Shelagh Cluett

I Must Go Down to the Sea Again


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Not on display
Shelagh Cluett 1947–2007
Painted aluminium
Object: 420 x 230 x 140 mm
Presented by the Shelagh Cluett Trust 2011


I Must Go Down to the Sea Again 1984 is a small aluminium wall sculpture that is shaped like a cone and hung directly onto the wall. The colour of the piece is a deep, warm red, which through the process of making has acquired a stressed and uneven surface. Cluett enjoyed working with sheets of aluminium as its flexible qualities allowed for quick and easy manipulation. However, the process of creating such works was lengthy, requiring the artist to beat the metal repeatedly with various hammers. This action made the material more brittle and liable to break, in effect making it more difficult to handle and many attempts were discarded.

This work is illustrative of a shift within Cluett’s work in the early 1980s away from linear standing sculptures, such as Shive III 1979 (Tate T13598) and Flux III 1979 (Tate T13600), towards a use of metal and vessel-shaped forms. She had a keen desire to use technical means to inform her sculptures and create hybrid working methods to pursue her artistic aims. She noted that she often intentionally used the ‘wrong’ tools during the making of her sculptures to achieve the effect she wanted. Colour also plays a significant role within these later works and was determined before any other aspect of the sculpture. It was applied at the very beginning of the work, making it part of the form and surface of the sculpture. The title I Must Go Down to the Sea Again is a biographical reference to Cluett’s upbringing by the sea. She acknowledged the importance of this influence in her work: ‘Having grown up on the Dorset coast, the tentative relationship between the land and water and a sense of place have been strong influences’ (Cluett in Herbert Art Gallery and Museum 1985, unpaginated). This is also evident in the fluid and organic shapes of her sculptures. This sculpture was exhibited in Cluett’s solo exhibition at the Herbert Art Gallery, Coventry in 1985.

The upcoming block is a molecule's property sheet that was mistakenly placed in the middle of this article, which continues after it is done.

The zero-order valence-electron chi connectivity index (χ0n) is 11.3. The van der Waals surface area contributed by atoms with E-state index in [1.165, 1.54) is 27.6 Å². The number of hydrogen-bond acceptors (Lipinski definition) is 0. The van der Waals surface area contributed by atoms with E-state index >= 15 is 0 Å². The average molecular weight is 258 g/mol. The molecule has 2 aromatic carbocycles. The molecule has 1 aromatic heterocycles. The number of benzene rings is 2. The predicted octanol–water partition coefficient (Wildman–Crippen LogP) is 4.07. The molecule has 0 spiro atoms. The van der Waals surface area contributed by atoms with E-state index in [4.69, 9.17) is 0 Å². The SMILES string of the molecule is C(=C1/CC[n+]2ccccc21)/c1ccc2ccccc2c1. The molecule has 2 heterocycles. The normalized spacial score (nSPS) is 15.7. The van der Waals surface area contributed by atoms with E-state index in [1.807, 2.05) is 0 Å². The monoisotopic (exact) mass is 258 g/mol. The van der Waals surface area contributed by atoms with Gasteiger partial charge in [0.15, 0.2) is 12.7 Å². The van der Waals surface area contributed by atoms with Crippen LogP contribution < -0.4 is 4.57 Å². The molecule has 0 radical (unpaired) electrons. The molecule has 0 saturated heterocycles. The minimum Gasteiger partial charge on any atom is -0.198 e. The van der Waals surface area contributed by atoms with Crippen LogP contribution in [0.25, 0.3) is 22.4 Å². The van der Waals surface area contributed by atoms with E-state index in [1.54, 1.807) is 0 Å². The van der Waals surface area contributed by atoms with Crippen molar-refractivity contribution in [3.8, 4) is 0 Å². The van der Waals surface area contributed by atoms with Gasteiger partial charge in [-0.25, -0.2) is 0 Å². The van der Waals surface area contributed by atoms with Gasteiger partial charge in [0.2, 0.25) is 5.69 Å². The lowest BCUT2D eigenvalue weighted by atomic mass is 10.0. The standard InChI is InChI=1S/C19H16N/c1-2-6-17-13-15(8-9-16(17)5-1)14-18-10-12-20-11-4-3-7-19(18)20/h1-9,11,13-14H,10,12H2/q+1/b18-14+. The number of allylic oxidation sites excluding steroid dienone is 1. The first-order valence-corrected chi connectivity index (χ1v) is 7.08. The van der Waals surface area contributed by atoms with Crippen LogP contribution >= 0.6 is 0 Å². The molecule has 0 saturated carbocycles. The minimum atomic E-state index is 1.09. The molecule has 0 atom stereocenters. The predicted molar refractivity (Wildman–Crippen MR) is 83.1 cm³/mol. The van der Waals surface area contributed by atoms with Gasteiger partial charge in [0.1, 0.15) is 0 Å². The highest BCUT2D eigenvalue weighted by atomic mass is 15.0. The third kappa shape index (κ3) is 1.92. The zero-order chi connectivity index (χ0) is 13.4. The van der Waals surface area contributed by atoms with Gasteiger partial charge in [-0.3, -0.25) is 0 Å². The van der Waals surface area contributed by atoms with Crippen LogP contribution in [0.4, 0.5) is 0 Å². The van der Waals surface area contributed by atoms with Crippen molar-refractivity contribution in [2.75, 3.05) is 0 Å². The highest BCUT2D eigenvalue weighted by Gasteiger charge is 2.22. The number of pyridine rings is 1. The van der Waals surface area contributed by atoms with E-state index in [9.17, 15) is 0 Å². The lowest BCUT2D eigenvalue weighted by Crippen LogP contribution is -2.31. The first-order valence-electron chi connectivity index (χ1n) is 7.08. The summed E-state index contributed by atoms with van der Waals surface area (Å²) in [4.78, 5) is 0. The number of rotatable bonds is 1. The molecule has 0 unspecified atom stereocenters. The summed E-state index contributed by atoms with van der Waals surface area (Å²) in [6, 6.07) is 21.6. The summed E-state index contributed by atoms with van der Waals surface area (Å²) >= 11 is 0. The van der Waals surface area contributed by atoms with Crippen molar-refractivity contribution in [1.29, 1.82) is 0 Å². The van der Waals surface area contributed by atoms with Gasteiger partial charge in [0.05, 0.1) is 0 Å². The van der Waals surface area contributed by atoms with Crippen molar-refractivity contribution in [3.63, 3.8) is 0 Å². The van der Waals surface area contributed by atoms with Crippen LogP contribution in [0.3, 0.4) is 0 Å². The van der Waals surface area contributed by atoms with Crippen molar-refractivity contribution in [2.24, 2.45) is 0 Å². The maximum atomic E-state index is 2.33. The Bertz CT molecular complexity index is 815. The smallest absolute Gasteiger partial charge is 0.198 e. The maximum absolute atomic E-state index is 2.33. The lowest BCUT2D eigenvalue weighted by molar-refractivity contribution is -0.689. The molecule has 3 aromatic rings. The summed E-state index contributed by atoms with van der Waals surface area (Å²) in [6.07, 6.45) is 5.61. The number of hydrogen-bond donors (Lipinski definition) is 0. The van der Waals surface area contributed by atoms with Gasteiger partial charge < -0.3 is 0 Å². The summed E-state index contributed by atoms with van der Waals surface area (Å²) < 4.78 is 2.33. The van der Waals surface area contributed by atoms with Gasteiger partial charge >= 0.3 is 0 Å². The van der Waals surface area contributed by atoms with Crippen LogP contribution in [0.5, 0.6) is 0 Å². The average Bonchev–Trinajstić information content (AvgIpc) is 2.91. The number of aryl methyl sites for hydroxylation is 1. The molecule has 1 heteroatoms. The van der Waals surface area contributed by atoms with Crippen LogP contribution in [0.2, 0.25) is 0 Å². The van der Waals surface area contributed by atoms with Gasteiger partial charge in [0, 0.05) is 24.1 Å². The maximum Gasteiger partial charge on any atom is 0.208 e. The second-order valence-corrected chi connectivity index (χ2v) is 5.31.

Both I Must Go Down to the Sea Again and No Title 1985 (Tate T13601) were inspired by Cluett’s various trips to South East Asia (particularly Burma, Sri Lanka and Thailand). During these travels she collected many local artefacts and took numerous photographs that she used as reference tools within her practice. The influence is most obvious in the vibrant colours that she applied to these works of the 1980s, but is also present in the making of each work. Watching the local craftsmen make beautiful objects out of tin cans led the artist to work with metal and aluminium. She noted: ‘The intensity of light and colour, extraordinary forms and images and ways of constructing have allowed for a freedom of expression within the sculpture’ (Cluett in Herbert Art Gallery and Museum 1985, unpaginated).

Cluett was a near contemporary of Phyllida Barlow (born 1944), Emma Park (born 1948) and Alison Wilding (born 1950), and, together with them, is recognised as one of the leading female sculptors of her generation. Her exhibitions of the 1970s and 1980s were seen as major statements by her contemporaries, and her teaching had an influential effect on succeeding generations of students.

Further reading
New Sculpture: A Selection, exhibition catalogue, Ikon Gallery, Birmingham 1979.
Eight Artists: Women, exhibition catalogue, Acme Gallery, London 1980.
Shelagh Cluett, exhibition leaflet, Herbert Art Gallery and Museum, Coventry 1985.

Leyla Fakhr
April 2011

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